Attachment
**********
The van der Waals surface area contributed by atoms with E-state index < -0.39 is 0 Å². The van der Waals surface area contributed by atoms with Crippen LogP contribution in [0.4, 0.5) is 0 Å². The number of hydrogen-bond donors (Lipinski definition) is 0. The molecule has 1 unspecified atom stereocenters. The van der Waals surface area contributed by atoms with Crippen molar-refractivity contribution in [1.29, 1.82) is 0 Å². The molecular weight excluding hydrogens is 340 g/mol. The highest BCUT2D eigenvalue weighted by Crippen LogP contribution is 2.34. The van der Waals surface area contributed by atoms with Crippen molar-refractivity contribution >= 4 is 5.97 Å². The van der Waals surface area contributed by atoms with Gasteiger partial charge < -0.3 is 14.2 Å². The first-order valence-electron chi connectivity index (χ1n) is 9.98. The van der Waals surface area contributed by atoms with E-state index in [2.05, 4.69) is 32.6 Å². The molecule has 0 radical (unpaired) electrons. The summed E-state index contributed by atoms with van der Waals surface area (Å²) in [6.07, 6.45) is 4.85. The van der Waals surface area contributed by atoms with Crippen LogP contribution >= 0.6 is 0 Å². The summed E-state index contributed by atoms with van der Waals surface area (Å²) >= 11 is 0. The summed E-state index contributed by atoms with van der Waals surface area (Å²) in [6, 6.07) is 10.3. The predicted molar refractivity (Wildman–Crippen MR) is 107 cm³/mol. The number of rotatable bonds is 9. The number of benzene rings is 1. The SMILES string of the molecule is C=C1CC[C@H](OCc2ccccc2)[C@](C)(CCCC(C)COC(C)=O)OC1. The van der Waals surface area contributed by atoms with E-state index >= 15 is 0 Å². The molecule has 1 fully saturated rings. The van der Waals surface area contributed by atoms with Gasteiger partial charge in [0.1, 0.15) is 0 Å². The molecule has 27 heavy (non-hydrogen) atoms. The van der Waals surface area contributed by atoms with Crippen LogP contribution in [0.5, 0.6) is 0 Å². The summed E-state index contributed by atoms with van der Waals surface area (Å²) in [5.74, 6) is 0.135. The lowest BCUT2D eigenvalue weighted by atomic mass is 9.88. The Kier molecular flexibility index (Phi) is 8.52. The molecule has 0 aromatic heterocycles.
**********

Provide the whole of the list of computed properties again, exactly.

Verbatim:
The van der Waals surface area contributed by atoms with E-state index < -0.39 is 0 Å². The van der Waals surface area contributed by atoms with Crippen LogP contribution in [0.4, 0.5) is 0 Å². The number of hydrogen-bond donors (Lipinski definition) is 0. The molecule has 1 unspecified atom stereocenters. The van der Waals surface area contributed by atoms with Crippen molar-refractivity contribution in [1.29, 1.82) is 0 Å². The molecular weight excluding hydrogens is 340 g/mol. The highest BCUT2D eigenvalue weighted by Crippen LogP contribution is 2.34. The van der Waals surface area contributed by atoms with Crippen molar-refractivity contribution >= 4 is 5.97 Å². The van der Waals surface area contributed by atoms with Gasteiger partial charge < -0.3 is 14.2 Å². The first-order valence-electron chi connectivity index (χ1n) is 9.98. The van der Waals surface area contributed by atoms with E-state index in [2.05, 4.69) is 32.6 Å². The molecule has 0 radical (unpaired) electrons. The summed E-state index contributed by atoms with van der Waals surface area (Å²) in [6.07, 6.45) is 4.85. The van der Waals surface area contributed by atoms with Crippen LogP contribution >= 0.6 is 0 Å². The summed E-state index contributed by atoms with van der Waals surface area (Å²) >= 11 is 0. The summed E-state index contributed by atoms with van der Waals surface area (Å²) in [6, 6.07) is 10.3. The predicted molar refractivity (Wildman–Crippen MR) is 107 cm³/mol. The number of rotatable bonds is 9. The number of benzene rings is 1. The SMILES string of the molecule is C=C1CC[C@H](OCc2ccccc2)[C@](C)(CCCC(C)COC(C)=O)OC1. The van der Waals surface area contributed by atoms with E-state index >= 15 is 0 Å². The molecule has 1 fully saturated rings. The van der Waals surface area contributed by atoms with Gasteiger partial charge in [0.1, 0.15) is 0 Å². The molecule has 27 heavy (non-hydrogen) atoms. The van der Waals surface area contributed by atoms with Crippen LogP contribution in [0.5, 0.6) is 0 Å². The summed E-state index contributed by atoms with van der Waals surface area (Å²) in [5.74, 6) is 0.135. The lowest BCUT2D eigenvalue weighted by atomic mass is 9.88. The Kier molecular flexibility index (Phi) is 8.52. The molecule has 0 aromatic heterocycles.